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Fairtrade: Are fair trade models so positive?

Today we are more aware than ever about the complexities and problems we face as a society. This is increasingly reflected in the decisions we make, in the products we buy and consume. One of the factors that has become more important is social development. We want, and increasingly have, the power as consumers to improve the living conditions of the most disadvantaged people.

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Photo by Tim Foster on Unsplash

In the case of coffee, various initiatives have emerged to tackle the challenge of lifting coffee growers from producing regions out of poverty, among which are fair trade models. These models are based on the creation of standards that guarantee an improvement in education, wages, infrastructure and in general the living conditions of producers. Its maximum exponent is the Fair Trade Foundation. Surely you have seen his stamp on coffee packaging you have bought, right? This seal or certificate indicates that the coffee meets the requirements imposed by Fair trade to guarantee fair conditions for coffee growers.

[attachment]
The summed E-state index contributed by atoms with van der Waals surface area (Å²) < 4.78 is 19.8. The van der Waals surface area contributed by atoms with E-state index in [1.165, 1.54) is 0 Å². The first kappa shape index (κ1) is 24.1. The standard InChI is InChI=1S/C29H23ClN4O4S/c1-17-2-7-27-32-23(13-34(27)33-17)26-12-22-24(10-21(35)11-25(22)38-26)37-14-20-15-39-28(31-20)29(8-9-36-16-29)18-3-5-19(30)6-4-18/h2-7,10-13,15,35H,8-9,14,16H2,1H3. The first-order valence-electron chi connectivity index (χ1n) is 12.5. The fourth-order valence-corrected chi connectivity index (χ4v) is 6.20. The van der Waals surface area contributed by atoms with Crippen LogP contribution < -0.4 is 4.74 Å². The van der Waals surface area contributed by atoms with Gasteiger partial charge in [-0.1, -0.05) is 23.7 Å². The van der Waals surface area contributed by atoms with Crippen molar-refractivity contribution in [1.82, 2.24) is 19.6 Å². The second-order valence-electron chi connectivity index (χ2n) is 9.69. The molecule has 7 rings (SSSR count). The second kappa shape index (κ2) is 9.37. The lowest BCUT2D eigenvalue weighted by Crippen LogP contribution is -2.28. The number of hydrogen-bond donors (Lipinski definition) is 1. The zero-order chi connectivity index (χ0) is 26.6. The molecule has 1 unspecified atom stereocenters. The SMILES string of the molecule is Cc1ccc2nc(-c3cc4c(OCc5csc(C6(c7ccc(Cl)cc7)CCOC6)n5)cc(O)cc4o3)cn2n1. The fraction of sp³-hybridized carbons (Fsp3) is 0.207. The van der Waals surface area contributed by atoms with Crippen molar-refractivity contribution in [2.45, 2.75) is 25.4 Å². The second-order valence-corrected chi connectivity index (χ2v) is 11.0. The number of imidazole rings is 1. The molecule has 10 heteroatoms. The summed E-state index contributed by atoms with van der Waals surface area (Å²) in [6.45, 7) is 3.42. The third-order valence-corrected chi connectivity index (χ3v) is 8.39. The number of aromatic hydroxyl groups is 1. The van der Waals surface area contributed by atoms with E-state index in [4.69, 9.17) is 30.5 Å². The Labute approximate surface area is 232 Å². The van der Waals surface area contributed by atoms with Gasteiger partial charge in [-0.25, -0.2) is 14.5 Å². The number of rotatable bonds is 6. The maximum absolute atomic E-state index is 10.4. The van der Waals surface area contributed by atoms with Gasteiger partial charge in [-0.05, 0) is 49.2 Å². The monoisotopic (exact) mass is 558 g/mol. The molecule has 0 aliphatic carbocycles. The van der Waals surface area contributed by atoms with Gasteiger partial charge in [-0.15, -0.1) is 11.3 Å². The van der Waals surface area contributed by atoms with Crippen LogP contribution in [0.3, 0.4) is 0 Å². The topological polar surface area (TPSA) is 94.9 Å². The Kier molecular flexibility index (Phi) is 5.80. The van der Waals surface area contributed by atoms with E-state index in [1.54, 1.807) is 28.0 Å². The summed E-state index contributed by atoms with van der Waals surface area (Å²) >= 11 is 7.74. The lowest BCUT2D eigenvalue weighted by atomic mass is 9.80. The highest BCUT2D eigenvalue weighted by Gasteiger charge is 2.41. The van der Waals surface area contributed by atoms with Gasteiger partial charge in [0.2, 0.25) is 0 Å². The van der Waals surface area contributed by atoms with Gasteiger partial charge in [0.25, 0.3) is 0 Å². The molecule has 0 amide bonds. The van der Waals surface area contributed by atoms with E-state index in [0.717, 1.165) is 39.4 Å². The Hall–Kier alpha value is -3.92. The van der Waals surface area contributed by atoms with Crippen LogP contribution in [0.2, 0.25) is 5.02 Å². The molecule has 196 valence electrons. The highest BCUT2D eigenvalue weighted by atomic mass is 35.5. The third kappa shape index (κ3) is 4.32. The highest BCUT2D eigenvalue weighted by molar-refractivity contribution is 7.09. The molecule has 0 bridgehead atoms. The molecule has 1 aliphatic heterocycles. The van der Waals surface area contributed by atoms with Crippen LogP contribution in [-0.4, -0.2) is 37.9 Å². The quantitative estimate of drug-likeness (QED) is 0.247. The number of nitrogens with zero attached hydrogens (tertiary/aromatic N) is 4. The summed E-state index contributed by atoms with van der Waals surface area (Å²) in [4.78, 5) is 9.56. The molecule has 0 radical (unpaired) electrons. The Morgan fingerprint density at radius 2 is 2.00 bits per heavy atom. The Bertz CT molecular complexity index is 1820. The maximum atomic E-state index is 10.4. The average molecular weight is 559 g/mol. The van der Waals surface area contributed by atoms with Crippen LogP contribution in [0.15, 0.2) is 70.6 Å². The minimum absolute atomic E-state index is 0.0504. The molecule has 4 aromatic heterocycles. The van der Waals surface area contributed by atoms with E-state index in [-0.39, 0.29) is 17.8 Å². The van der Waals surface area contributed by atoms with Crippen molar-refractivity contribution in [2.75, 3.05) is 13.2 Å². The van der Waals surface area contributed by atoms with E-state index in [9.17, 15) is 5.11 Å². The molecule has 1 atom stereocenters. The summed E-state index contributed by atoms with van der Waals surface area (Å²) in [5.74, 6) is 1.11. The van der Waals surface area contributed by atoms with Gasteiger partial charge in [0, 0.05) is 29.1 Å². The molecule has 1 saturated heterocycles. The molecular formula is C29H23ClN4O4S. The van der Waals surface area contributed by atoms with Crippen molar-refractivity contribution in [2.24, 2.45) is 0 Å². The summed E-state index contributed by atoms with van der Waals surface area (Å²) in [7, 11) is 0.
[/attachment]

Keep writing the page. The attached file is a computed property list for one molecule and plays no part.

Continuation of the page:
The Fair trade certificate is a way to verify that by purchasing this coffee, we can help disadvantaged producers. Coffee with Fair Trade certificate costs a little more, but if with a slightly higher expense that we can assume, we can contribute our grain of sand to lift producer families out of poverty, it is worth paying, right? With this objective, Fair Trade and the other fair trade models are born.

But despite their good intentions, Are Fair Trade models so positive about Fair Trade? >

Unfortunately, the system has a number of problems that cause it to make a minimal, and sometimes even negative, difference in the lives of producers in the long run.